ADC3
Alternative Desert Cities 3
Adrian Model Plan

Alternative Desert Cities 3

Plan view of a mountainous model by student Stephen Adrian depicting ribboned layers of housing built into Camelback mountainPlan view of a mountainous model by student Stephen Adrian depicting ribboned layers of housing built into Camelback mountainPlan view of a mountainous model by student Stephen Adrian depicting ribboned layers of housing built into Camelback mountainPlan view of a mountainous model by student Stephen Adrian depicting ribboned layers of housing built into Camelback mountain

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The CART live/work housing prototype adds a vertical profile to downtown while converting an underutilized public path into an urban gesture by introducing of a specialized food cart zone in New Haven. The CART residents would rent and appropriate the moving space as a means of expanding their zone.
Seeing Park Avenue as an underutilized zone that connects four vibrant neighborhoods from 42nd Street to 144th Street, Infrastructural Infill is a study testing the potential to locate a combination of mixed-use housing and transportation in the residual spaces caused by urban infrastructure.
The RACA project must meet two demands: A. REFLECTION (museum) or B. CONTINUATION (practice + addition). The current program and its stagnancy has left the site forgotten—it is a typical static museum on a living site. The site and addition must constantly change through the participation of people.
The GBN project sites itself as this link connecting the busiest night life district and revitalized neighborhood park in the north, the largest beach front in the city to the south, and establishes the cities first large public plaza and recreation fields adjacent to the new building.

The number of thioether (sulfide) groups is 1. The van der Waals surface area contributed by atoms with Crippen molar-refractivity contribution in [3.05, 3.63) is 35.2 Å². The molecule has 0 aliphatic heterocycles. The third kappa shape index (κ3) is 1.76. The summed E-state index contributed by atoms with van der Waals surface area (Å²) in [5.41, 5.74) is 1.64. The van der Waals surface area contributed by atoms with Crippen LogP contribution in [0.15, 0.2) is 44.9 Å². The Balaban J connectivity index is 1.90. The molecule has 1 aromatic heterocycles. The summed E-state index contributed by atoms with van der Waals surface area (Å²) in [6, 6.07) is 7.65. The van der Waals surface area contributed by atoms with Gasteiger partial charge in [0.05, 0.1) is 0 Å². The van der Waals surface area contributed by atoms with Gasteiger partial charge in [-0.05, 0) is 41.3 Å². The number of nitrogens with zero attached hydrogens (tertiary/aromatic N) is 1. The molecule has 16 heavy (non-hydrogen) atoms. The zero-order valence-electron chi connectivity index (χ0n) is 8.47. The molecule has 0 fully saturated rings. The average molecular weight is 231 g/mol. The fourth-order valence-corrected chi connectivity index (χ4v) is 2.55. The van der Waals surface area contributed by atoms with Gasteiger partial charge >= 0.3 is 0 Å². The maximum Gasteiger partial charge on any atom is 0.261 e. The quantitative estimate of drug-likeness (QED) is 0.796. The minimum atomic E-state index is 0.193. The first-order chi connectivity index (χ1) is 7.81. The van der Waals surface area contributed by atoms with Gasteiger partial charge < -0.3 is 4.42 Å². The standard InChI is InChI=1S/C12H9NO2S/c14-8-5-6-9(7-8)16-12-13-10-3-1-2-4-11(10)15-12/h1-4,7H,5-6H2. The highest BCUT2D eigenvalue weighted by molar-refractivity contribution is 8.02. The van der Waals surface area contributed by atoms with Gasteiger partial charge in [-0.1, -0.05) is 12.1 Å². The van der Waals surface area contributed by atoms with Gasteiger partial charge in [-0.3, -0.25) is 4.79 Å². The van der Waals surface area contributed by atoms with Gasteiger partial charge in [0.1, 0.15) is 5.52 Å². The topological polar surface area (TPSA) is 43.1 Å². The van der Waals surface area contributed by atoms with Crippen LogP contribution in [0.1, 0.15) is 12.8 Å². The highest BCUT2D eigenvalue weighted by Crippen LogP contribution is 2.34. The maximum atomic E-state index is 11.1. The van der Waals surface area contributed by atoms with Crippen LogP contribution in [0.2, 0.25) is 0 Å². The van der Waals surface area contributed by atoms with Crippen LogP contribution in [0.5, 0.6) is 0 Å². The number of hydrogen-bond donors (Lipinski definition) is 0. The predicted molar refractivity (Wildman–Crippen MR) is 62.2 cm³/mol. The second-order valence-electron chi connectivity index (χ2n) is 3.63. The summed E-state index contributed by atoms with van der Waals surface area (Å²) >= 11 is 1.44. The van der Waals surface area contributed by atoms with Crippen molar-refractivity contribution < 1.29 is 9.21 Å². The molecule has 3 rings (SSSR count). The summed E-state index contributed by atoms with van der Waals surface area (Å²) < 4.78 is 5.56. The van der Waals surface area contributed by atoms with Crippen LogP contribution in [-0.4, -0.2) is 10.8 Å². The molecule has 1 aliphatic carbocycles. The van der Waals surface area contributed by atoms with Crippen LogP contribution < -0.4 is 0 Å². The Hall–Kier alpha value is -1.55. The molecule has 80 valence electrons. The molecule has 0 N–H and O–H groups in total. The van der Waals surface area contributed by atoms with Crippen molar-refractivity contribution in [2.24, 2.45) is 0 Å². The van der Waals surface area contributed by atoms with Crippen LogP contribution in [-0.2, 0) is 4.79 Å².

Utilizing built form as a strategic carrier of culture in opposition of the status quo, the Hellinikon project links the disconnected suburban mountain communities to the east with the sea to the west while splitting the Hellinikon International Airport and Olympic Park into distinct zones.
University Island is a swirling shapeshifter, in both the landscape and the architecture, that offers it’s undefined field of opportunities to the students and anticipates that each will discover and produce their own individual relationship with the island and their education.
The challenge of creating a pair of studio apartments that can fill a lifted 16'x16' void necessitates the creation of a quick, mobile, and opportunistic building system that can react to the found conditions of the site. Access to the site is limited and the ground must be free.
The YELE music studio competition, underway before the earthquake, must respond now, but plan for the future of the community. Music is relief in a time of tragedy. The goal is to meet the most basic survival needs now while leaving spaces for future growth through self sustaining phases.

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